who's who

3 Houston innovators to know this week

NASA technology is up for grabs and InnovationMap has a new podcast — here are some innovators to know this week. Courtesy photos

Another Monday means another weekly roundup of who's who in Houston innovation.

This week, we have our first Houston Innovators Podcast guest to feature, as well as a NASA expert who wants to loan you space technology.

Jon Nordby, managing director at MassChallenge Texas

Courtesy of MassChallenge

On our first episode of the new Houston Innovators Podcast, we discuss Houston accelerators with Jon Nordby, managing director for MassChallenge Texas. The first Houston program launched this year, and, as the organization looks toward its next cohort, the Houston innovation ecosystem is evolving in front of our eyes.

To read more about Nordby and MassChallenge, click here to read the story and listen to the podcast.

Sara Kelly, founder of Rigby

Courtesy of Rigby

Sara Kelly thinks you shouldn't have to get married or buy a house to have a nice dish set. She created Rigby, a Houston-based direct-to-consumer tableware company that is flipping the script on dishes.

"The reaction to the brand and the product has been great," says Kelly. "It's been so exciting for me to see that. At this point, we're focused on organic growth since we're so new."

Click here to read more about Rigby.

Steven Gonzalez, technology transfer strategist at NASA

Courtesy of NASA

Steven Gonzalez's job is to move NASA technology out into the world. The Johnson Space Center has hundreds of technology applications and IPs, and so much more can be done with those ideas here on earth. In a guest column for InnovationMap, Gonzalez writes of the NASA Johnson Space Center Technology Transfer and Commercialization Office, which will loan technology licenses to startups for free for three years.

"New technologies have been researched, developed, and proven on the ground — as well as above the earth on the International Space Station — in fields including medical, communications, agriculture, manufacturing, materials, structures, and much more," he writes. "At NASA's JSC, we are proud of the exceptional innovators who continue to develop technologies that advance the space program and technology for society on our home planet, and we love to share our knowledge."

Click here to read more about the program.

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Building Houston

 
 

Halliburton Labs has announced the addition of three clean energy tech companies. Photo courtesy of Halliburton

Halliburton has again added a handful of energy tech startups to its Houston-based incubator.

Three companies — Matrix Sensors, Renew Power Systems, and SunGreenH2 — have joined Halliburton Labs as its newest clean energy participants.

“Companies across the energy landscape are interested in scalable innovations that improve the cost, reliability, and sustainability of energy,” says Managing Director Dale Winger in the news release. “Our tailored program combines expert support, access to a global network, and the physical resources for participants to scale. We’re excited to help these companies accelerate their market traction.”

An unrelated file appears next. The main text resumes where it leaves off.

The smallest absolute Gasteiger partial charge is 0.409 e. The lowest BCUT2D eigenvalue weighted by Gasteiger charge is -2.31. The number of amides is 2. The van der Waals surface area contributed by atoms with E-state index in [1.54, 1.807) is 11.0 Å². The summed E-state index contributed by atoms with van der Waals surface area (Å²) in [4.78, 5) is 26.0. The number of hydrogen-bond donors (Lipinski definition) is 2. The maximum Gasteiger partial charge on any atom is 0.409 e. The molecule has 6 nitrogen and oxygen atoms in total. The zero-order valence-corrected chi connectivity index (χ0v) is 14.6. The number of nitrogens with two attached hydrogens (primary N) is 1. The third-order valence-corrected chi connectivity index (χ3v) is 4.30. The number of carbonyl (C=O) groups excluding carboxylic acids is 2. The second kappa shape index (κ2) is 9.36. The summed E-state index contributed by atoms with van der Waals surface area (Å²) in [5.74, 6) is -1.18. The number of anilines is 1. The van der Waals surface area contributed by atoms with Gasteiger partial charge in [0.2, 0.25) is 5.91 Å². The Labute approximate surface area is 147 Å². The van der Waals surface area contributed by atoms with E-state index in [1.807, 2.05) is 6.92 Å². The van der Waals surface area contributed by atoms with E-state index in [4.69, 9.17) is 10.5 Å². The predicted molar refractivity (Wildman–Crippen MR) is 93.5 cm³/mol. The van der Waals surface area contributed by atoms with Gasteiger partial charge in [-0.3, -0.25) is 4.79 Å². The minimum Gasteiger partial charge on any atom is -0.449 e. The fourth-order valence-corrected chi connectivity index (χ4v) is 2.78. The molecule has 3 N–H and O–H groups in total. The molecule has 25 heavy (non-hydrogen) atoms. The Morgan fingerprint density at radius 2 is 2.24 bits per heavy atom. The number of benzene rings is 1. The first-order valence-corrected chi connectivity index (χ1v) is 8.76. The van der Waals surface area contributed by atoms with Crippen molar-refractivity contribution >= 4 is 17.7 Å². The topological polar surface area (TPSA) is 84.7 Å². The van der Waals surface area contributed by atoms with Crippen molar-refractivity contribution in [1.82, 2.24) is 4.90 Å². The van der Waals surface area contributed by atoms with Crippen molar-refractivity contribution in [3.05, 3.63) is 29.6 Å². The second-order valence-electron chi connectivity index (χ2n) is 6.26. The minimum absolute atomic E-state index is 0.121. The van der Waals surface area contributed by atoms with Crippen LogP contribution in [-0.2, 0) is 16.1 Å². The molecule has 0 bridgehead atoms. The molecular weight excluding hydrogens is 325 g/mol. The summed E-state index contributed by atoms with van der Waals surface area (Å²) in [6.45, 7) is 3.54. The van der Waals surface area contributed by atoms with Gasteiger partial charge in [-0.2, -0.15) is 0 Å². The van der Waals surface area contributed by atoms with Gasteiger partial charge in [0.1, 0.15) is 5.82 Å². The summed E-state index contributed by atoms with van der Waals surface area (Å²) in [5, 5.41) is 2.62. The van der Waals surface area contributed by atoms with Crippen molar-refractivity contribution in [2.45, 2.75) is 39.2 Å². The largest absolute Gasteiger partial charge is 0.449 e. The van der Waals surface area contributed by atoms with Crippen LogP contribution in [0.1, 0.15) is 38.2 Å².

Halliburton, a provider of energy equipment and services, launched Halliburton Labs in 2020. Last September was the incubator's last cohort addition. The next Halliburton Labs Finalists Pitch Day is Friday, January 27, at the Ion. The event will include pitches from 10 innovative, early-stage energy tech companies. Registration is open for the event.

Here are details, according to Halliburton, about the three new startups at the incubator.

Matrix Sensors

Using a new class of gas-adsorbing materials known as metal-organic frameworks to develop the world’s first quantitative gas sensor on a chip, Matrix Sensors has created a touch-free technology that enables advancements in sensor size, power, cost, and performance to address limitations of current gas sensor technologies, which require manual calibration every six months. The company is based in San Diego, California.

“With Halliburton’s global reach, we can apply our technology to some of the biggest problems facing the energy sector today, including CO2 sensors for energy efficient buildings and methane sensors for leak detection,” says Matrix Sensors CEO Steve Yamamoto in the release.

Renew Power Systems

RPSi, based in Minneapolis, Minnesota, is a clean-tech company that develops hardware and software solutions that enable flexible and sustainable grid infrastructure. RPSi uses power electronics to connect renewable energy resources, such as wind and solar, with each other and the grid.

“Our mission is to help change the way the world generates and distributes energy,” says CEO Zach Emond in the release. “With RPSi technology, a diverse range of domestic and global communities will benefit from the acceleration of renewable energy resources that work with new and existing grid infrastructure and improve access to affordable, sustainable, and resilient electricity.”

SunGreenH2

Singapore-based SunGreenH2 builds high-performance hardware for electrolyzer cells, stacks, and systems that increase hydrogen production, decrease energy use, and reduce platinum group metals use. The company supplies hardware components for alkaline and proton-exchange membrane electrolyzers. Its modular, high-efficiency anion exchange membrane (AEM) electrolyzer stack, which is being commercialized, uses renewable power to produce low-cost green hydrogen for industries, transport, and energy storage.

“We are excited to unlock the future of green hydrogen production. With the help of Halliburton’s engineering and manufacturing expertise, we plan to commercialize and roll out our product in major international markets,” says Tulika Raj, co-founder and CEO of the company, in the release.

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